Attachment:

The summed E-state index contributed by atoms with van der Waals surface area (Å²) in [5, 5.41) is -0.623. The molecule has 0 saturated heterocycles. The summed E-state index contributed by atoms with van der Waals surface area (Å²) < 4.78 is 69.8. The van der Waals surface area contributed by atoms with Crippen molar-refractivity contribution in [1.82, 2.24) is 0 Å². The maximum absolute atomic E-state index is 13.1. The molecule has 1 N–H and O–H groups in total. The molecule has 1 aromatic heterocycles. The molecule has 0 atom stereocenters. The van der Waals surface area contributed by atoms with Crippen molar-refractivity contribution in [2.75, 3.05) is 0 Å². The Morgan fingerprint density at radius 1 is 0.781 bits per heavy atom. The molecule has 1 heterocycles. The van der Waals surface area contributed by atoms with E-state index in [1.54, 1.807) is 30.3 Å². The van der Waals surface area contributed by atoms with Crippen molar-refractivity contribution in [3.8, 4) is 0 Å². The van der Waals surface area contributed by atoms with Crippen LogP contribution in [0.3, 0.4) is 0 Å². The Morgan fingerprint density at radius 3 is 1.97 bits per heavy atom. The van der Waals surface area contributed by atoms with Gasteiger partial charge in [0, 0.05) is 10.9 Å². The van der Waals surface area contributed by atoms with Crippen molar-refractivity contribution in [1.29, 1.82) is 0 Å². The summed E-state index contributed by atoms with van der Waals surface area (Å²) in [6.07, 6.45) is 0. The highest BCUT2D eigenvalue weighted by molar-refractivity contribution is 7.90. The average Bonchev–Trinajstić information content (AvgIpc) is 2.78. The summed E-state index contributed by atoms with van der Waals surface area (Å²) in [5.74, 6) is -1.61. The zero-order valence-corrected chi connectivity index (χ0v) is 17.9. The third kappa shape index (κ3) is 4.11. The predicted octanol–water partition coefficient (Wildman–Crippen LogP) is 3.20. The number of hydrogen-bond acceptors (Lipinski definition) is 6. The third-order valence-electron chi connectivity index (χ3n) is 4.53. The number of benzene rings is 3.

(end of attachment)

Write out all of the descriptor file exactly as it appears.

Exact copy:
The summed E-state index contributed by atoms with van der Waals surface area (Å²) in [5, 5.41) is -0.623. The molecule has 0 saturated heterocycles. The summed E-state index contributed by atoms with van der Waals surface area (Å²) < 4.78 is 69.8. The van der Waals surface area contributed by atoms with Crippen molar-refractivity contribution in [1.82, 2.24) is 0 Å². The maximum absolute atomic E-state index is 13.1. The molecule has 1 N–H and O–H groups in total. The molecule has 1 aromatic heterocycles. The molecule has 0 atom stereocenters. The van der Waals surface area contributed by atoms with Crippen molar-refractivity contribution in [2.75, 3.05) is 0 Å². The Morgan fingerprint density at radius 1 is 0.781 bits per heavy atom. The molecule has 1 heterocycles. The van der Waals surface area contributed by atoms with E-state index in [1.54, 1.807) is 30.3 Å². The van der Waals surface area contributed by atoms with Crippen molar-refractivity contribution in [3.8, 4) is 0 Å². The van der Waals surface area contributed by atoms with Crippen LogP contribution in [0.3, 0.4) is 0 Å². The Morgan fingerprint density at radius 3 is 1.97 bits per heavy atom. The van der Waals surface area contributed by atoms with Gasteiger partial charge in [0, 0.05) is 10.9 Å². The van der Waals surface area contributed by atoms with Crippen molar-refractivity contribution in [1.29, 1.82) is 0 Å². The summed E-state index contributed by atoms with van der Waals surface area (Å²) in [6.07, 6.45) is 0. The highest BCUT2D eigenvalue weighted by molar-refractivity contribution is 7.90. The average Bonchev–Trinajstić information content (AvgIpc) is 2.78. The summed E-state index contributed by atoms with van der Waals surface area (Å²) in [5.74, 6) is -1.61. The zero-order valence-corrected chi connectivity index (χ0v) is 17.9. The third kappa shape index (κ3) is 4.11. The predicted octanol–water partition coefficient (Wildman–Crippen LogP) is 3.20. The number of hydrogen-bond acceptors (Lipinski definition) is 6. The third-order valence-electron chi connectivity index (χ3n) is 4.53. The number of benzene rings is 3.